Too often, B2B marketers get wrapped up in the world of click and lead volume optimization. But the reality is, the ultimate goal of all marketing should be efficiently generating revenue growth, which is measured by ROI.
A significant component of delivering high ROI is being able to measure it. That requires connecting your spend data to downstream pipeline and revenue. But what is the best way to attribute credit to your marketing spend and activities?
In this article, we cover the two chief types of marketing attribution models and the merits of each.
Single-touch attribution models
These models offer marketers the simple solution of applying all credit to a single touch point in the customer journey. There are three widely used single-touch attribution models:
- First-click models give 100% credit to the action that drives the first visit to your website.
- Lead-creation-click models give all credit to the last action a visitor takes before filling out a contact form and becoming a lead.
- Last-click models give all credit to the marketing channel that turned a lead into an opportunity.
Without a doubt, single-touch models are the easiest to implement and understand. But they have obvious drawbacks—namely, they attribute all the credit to one activity, prohibiting marketers from connecting revenue to multichannel strategies. While these may work in B2C scenarios, where customer journeys tend to be shorter and more straightforward, they are insufficient for B2B revenue attribution. For example, a first-click model will never help you understand the impact of a retargeting campaign because, by definition, it won’t be the first click. Similarly, a last-click model will never help you understand the impact of a top-of-the-funnel acquisition campaign.
Multi-touch attribution models
Unlike single-touch models, multi-touch attribution gives marketers the chance to allocate different revenue credit to different activities. There are five particularly popular multi-touch models:
- Linear models give equal weight to every touchpoint. So, if you have three touchpoints, each will receive a third of the credit.
- Descending or time decay models give more credit to touchpoints that are closer to the conversion.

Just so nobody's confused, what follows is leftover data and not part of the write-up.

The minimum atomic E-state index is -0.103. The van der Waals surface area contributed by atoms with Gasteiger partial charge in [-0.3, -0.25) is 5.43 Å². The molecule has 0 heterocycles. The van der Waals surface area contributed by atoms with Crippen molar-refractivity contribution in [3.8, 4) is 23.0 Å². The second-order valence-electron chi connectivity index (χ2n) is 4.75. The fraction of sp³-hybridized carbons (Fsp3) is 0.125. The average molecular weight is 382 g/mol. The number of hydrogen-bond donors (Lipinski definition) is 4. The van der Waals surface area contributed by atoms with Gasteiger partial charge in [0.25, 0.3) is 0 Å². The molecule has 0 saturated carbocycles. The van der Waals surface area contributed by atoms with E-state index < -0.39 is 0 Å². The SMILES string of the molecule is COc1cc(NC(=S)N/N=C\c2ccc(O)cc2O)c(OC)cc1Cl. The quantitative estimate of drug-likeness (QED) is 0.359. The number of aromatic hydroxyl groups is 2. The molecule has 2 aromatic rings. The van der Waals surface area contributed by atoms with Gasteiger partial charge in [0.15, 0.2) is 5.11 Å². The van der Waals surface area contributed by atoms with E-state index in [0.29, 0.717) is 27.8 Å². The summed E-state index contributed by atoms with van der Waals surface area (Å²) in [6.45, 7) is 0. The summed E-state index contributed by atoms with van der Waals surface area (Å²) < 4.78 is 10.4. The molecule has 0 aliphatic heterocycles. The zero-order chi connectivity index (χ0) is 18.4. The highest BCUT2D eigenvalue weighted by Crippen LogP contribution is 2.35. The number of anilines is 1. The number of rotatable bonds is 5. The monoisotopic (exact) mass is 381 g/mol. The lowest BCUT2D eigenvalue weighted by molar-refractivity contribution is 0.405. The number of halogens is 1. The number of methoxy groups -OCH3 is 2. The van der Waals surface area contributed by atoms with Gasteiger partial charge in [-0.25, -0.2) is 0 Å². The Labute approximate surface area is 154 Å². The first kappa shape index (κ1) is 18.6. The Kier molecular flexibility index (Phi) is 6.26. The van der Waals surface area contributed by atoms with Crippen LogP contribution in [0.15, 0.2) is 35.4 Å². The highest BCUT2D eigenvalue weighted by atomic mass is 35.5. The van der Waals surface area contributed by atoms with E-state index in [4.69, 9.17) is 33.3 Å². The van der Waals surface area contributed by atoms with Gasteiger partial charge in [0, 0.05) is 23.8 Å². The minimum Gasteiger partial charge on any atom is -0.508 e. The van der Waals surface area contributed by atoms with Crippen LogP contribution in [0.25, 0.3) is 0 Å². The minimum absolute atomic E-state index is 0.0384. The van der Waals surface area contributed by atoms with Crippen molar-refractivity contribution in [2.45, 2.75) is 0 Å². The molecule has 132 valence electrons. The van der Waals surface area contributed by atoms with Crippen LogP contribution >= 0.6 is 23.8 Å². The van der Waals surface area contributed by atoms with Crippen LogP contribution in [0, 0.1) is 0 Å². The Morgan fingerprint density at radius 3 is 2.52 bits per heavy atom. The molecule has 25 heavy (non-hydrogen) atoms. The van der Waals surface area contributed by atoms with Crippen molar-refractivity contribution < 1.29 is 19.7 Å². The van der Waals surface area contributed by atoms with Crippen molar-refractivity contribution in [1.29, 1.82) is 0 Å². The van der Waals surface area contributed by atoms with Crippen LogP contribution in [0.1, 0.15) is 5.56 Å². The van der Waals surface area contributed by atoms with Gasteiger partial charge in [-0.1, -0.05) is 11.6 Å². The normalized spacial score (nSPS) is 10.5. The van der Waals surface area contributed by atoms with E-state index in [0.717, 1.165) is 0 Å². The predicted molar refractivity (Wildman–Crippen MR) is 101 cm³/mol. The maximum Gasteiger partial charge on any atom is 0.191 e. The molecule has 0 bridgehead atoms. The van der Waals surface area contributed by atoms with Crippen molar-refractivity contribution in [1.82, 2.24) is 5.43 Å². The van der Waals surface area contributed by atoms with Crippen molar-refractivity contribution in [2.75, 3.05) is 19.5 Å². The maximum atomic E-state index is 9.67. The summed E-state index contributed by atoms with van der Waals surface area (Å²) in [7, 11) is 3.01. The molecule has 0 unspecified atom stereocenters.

- U-shaped models attribute 40% of revenue credit to each the first and lead-creation touch. They evenly split the remaining 20% between every other touch.
- W-shaped models attribute 30% of credit to each the first visit, the lead-creation session, and the opportunity-creation session. They divide the remaining 10% among all other activities.
- Full-path models attribute revenue to activities throughout the entire customer journey. In these models, 22.5% of revenue credit goes to each the first touch, lead-creation touch, opportunity-creation touch, and closed-revenue touch. They distribute the remaining 10% among all other touchpoints.
Multi-touch attribution models are particularly useful in B2B marketing environments, where customer journeys are regularly drawn-out and nonlinear. Because these models align with crucial funnel stages, marketers can use them to gain an improved understanding of customer journeys and accelerate purchases.
Additionally, for B2B marketers with particularly complex, long, or irregular customer journeys, it may be worthwhile to consider a custom attribution model—or one powered by machine learning. While pre-configured multi-touch models, like the ones previously discussed, align closely with the stages of a typical B2B journey, it’s important to use an attribution model that matches your business.
Select the right marketing attribution model for you
While marketing attribution is typically discussed in the context of attributing revenue, marketers also use attribution to understand what activities are driving other outcomes, such as pipeline and leads. Picking a marketing attribution model that fits your needs ultimately depends on what you’re trying to measure.
If your goal is to see how effectively marketing attributes leads, you need a model that measures the first touch and lead creation: a U-shaped model.
On the other hand, if you want to understand how your marketing is impacting revenue generation, using a full-path attribution model for a more comprehensive approach is the way to go.
Whatever you choose, marketing attribution is the key to understanding how you’re reaching your anticipated outcomes. And it’ll put you on a path to influencing desired behaviors and driving more conversions.
So, what’s the next step? Read more to find out how to build a framework for marketing measurement and secure buy-in from your C-Suite stakeholders.
1. How to Build a Credible Framework for Marketing Measurement
2. How to Secure C-Suite Buy-in for Marketing Attribution